The Lion, the Witch and the Wardrobe by C. S. Lewis

The Lion, the Witch and the Wardrobe

A Story for Children

by

4.07 — 14 ratings — 0 reviews

subjects: Children: Fantasy

series: Chronicles of Narnia (#1)

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Description

Narnia…the land beyond the wardrobe, the secret country known only to Peter, Susan, Edmund, and Lucy…the place where the adventure begins. Lucy is the first to find the secret of the wardrobe in the professor’s mysterious old house. At first, no one believes her when she tells of her adventures in the land of Narnia. But soon Edmund and then Peter and Susan discover the Magic and meet Aslan, the Great Lion, for themselves. In the blink of an eye, their lives are changed forever.


37,400 words, with a reading time of ~ 2.3 hours (~ 149 pages), and first published in 1950. This DRM-Free edition published by epubBooks, .

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Excerpt

Once there were four children whose names were Peter, Susan, Edmund and Lucy. This story is about something that happened to them when they were sent away from London during the war because of the air-raids. They were sent to the house of an old Professor who lived in the heart of the country, ten miles from the nearest railway station and two miles from the nearest post office. He had no wife and he lived in a very large house with a housekeeper called Mrs. Macready and three servants. (Their names were Ivy, Margaret and Betty, but they do not come into the story much.) He himself was a very old man with shaggy white hair, which grew over most of his face as well as on his head, and they liked him almost at once; but on the first evening when he came out to meet them at the front door he was so odd-looking that Lucy (who was the youngest) was a little afraid of him, and Edmund (who was the next youngest) wanted to laugh and had to keep on pretending he was blowing his nose to hide it.

As soon as they had said good night to the Professor and gone upstairs on the first night, the boys came into the girls’ room and they all talked it over.

“We’ve fallen on our feet and no mistake,” said Peter. “This is going to be perfectly splendid. That old chap will let us do anything we like.”

“I think he’s an old dear,” said Susan.

“Oh, come off it!” said Edmund, who was tired and pretending not to be tired, which always made him bad-tempered. “Don’t go on talking like that.”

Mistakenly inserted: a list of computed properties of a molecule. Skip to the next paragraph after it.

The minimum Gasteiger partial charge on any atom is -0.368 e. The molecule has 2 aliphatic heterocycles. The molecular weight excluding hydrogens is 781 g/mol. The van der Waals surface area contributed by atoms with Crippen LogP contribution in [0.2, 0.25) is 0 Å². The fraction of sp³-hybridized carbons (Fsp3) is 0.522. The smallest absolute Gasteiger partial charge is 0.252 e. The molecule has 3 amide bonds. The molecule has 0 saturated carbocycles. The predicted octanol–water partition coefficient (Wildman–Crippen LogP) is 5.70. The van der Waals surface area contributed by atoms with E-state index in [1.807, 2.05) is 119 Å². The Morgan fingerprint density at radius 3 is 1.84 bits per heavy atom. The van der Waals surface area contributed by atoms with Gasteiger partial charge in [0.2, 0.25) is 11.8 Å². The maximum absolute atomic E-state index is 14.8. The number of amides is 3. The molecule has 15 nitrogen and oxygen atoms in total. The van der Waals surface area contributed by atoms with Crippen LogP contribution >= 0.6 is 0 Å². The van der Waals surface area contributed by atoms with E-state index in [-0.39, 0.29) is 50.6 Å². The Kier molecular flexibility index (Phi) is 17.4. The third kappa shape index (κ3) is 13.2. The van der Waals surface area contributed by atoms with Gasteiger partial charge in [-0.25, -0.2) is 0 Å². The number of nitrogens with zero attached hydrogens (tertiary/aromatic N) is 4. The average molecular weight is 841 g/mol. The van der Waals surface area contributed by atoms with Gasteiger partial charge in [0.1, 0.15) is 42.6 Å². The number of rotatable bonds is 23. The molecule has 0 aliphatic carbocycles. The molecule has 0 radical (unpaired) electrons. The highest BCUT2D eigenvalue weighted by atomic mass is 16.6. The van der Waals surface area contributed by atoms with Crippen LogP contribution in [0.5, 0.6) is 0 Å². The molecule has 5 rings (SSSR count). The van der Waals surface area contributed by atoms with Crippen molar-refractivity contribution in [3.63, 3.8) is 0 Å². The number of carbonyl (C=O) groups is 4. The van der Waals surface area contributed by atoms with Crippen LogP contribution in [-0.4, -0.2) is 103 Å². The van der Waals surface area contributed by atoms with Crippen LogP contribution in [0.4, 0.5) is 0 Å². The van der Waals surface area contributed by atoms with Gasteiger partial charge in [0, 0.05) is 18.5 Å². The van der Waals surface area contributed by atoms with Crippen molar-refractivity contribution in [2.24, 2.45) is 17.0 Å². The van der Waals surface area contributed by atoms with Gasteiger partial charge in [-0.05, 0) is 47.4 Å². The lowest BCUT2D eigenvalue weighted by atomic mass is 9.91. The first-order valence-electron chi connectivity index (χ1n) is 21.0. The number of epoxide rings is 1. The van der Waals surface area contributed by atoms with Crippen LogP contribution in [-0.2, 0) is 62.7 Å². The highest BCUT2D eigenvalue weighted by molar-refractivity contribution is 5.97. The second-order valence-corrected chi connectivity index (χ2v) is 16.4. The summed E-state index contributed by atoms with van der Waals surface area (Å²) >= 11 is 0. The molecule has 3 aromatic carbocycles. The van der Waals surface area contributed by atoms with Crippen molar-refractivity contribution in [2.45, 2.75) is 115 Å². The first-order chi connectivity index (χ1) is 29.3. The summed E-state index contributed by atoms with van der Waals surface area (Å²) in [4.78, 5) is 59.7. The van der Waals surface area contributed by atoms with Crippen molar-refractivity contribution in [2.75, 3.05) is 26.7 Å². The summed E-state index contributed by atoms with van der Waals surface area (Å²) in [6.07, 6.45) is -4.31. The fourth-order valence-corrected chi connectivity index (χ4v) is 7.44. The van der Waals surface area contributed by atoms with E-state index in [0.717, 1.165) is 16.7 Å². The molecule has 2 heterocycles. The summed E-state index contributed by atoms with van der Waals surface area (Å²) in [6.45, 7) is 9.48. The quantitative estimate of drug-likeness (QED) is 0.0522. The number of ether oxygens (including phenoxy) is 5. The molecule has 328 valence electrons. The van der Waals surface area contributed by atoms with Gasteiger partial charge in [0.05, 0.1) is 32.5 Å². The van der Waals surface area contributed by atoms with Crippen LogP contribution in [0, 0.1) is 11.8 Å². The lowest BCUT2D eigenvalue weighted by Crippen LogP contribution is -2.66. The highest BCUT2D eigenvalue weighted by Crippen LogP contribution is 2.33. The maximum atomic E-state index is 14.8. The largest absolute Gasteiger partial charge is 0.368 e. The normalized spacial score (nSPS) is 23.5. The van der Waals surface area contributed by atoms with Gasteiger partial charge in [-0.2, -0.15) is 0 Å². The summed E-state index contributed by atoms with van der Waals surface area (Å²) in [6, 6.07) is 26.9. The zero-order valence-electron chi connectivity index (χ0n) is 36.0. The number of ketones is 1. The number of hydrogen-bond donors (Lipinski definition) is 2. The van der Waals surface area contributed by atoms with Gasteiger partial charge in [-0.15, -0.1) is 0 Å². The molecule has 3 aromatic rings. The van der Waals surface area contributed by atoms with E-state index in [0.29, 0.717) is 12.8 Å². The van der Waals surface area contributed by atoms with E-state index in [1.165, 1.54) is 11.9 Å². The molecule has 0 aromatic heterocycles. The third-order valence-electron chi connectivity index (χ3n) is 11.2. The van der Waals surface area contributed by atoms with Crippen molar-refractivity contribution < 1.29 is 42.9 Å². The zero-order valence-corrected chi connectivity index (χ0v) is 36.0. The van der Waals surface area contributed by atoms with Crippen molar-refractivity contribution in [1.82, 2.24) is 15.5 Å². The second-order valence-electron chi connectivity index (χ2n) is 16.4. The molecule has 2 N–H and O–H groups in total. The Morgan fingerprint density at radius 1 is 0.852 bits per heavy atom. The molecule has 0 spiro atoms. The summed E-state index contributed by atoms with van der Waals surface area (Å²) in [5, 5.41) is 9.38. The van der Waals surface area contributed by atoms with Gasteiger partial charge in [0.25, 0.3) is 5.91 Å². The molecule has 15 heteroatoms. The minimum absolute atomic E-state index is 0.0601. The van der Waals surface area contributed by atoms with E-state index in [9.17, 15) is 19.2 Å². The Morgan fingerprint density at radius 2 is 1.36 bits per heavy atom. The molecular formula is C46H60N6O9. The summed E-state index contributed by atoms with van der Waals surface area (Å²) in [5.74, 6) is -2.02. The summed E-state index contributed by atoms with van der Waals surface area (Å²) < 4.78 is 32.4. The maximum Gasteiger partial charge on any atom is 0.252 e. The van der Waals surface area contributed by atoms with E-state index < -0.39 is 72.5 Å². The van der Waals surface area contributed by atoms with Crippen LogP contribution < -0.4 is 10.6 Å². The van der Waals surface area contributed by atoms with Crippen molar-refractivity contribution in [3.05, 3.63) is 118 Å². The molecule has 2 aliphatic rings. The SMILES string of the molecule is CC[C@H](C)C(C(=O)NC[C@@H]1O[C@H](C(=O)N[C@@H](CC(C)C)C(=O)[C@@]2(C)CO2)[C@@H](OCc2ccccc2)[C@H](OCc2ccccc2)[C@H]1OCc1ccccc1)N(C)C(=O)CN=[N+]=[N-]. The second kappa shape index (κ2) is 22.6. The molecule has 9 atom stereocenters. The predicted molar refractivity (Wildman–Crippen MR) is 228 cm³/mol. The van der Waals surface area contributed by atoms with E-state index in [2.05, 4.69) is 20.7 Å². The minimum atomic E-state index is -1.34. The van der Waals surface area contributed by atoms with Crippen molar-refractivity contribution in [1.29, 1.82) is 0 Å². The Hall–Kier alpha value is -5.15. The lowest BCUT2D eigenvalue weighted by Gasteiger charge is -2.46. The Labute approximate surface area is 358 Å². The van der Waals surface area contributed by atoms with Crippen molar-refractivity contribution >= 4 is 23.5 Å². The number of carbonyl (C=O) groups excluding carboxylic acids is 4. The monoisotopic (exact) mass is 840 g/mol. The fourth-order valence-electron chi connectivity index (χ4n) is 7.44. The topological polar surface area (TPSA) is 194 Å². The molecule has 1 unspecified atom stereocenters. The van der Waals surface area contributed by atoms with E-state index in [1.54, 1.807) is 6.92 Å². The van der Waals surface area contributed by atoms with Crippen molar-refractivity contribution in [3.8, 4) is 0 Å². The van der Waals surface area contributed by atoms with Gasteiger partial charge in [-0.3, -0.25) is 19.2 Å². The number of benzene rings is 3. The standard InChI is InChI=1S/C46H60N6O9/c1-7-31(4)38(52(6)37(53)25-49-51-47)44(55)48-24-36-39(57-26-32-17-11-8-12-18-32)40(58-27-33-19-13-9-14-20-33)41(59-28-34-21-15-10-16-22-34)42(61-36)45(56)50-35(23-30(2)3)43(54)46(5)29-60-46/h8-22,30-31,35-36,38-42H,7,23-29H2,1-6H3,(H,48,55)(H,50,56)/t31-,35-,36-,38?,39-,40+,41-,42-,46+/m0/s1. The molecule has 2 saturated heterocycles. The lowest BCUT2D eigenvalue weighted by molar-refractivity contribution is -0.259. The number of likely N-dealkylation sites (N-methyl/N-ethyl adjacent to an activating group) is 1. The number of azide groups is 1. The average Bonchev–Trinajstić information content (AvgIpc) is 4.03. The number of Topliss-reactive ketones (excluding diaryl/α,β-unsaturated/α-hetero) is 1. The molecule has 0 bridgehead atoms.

“Like what?” said Susan; “and anyway, it’s time you were in bed.”

“Trying to talk like Mother,” said Edmund. “And who are you to say when I’m to go to bed? Go to bed yourself.”

“Hadn’t we all better go to bed?” said Lucy. “There’s sure to be a row if we’re heard talking here.”

“No there won’t,” said Peter. “I tell you this is the sort of house where no one’s going to mind what we do. Anyway, they won’t hear us. It’s about ten minutes’ walk from here down to that dining room, and any amount of stairs and passages in between.”

“What’s that noise?” said Lucy suddenly. It was a far larger house than she had ever been in before and the thought of all those long passages and rows of doors leading into empty rooms was beginning to make her feel a little creepy.

“It’s only a bird, silly,” said Edmund.

“It’s an owl,” said Peter. “This is going to be a wonderful place for birds. I shall go to bed now. I say, let’s go and explore to-morrow. You might find anything in a place like this. Did you see those mountains as we came along? And the woods? There might be eagles. There might be stags. There’ll be hawks.”

“Badgers!” said Lucy.

“Snakes!” said Edmund.

“Foxes!” said Susan.

But when next morning came, there was a steady rain falling, so thick that when you looked out of the window you could see neither the mountains nor the woods nor even the stream in the garden.

“Of course it would be raining!” said Edmund. They had just finished breakfast with the Professor and were upstairs in the room he had set apart for them–a long, low room with two windows looking out in one direction and two in another.

“Do stop grumbling, Ed,” said Susan. “Ten to one it’ll clear up in an hour or so. And in the meantime we’re pretty well off. There’s a wireless and lots of books.”

“Not for me,” said Peter, “I’m going to explore in the house.”

Everyone agreed to this and that was how the adventures began. It was the sort of house that you never seem to come to the end of, and it was full of unexpected places. The first few doors they tried led only into spare bedrooms, as everyone had expected that they would; but soon they came to a very long room full of pictures and there they found a suit of armour; and after that was a room all hung with green, with a harp in one corner; and then came three steps down and five steps up, and then a kind of little upstairs hall and a door that led out onto a balcony, and then a whole series of rooms that led into each other and were lined with books–most of them very old books and some bigger than a Bible in a church. And shortly after that they looked into a room that was quite empty except for one big wardrobe; the sort that has a looking-glass in the door. There was nothing else in the room at all except a dead blue-bottle on the window-sill.

“Nothing there!” said Peter, and they all trooped out again–all except Lucy. She stayed behind because she thought it would be worth while trying the door of the wardrobe, even though she felt almost sure that it would be locked. To her surprise it opened quite easily, and two moth-balls dropped out.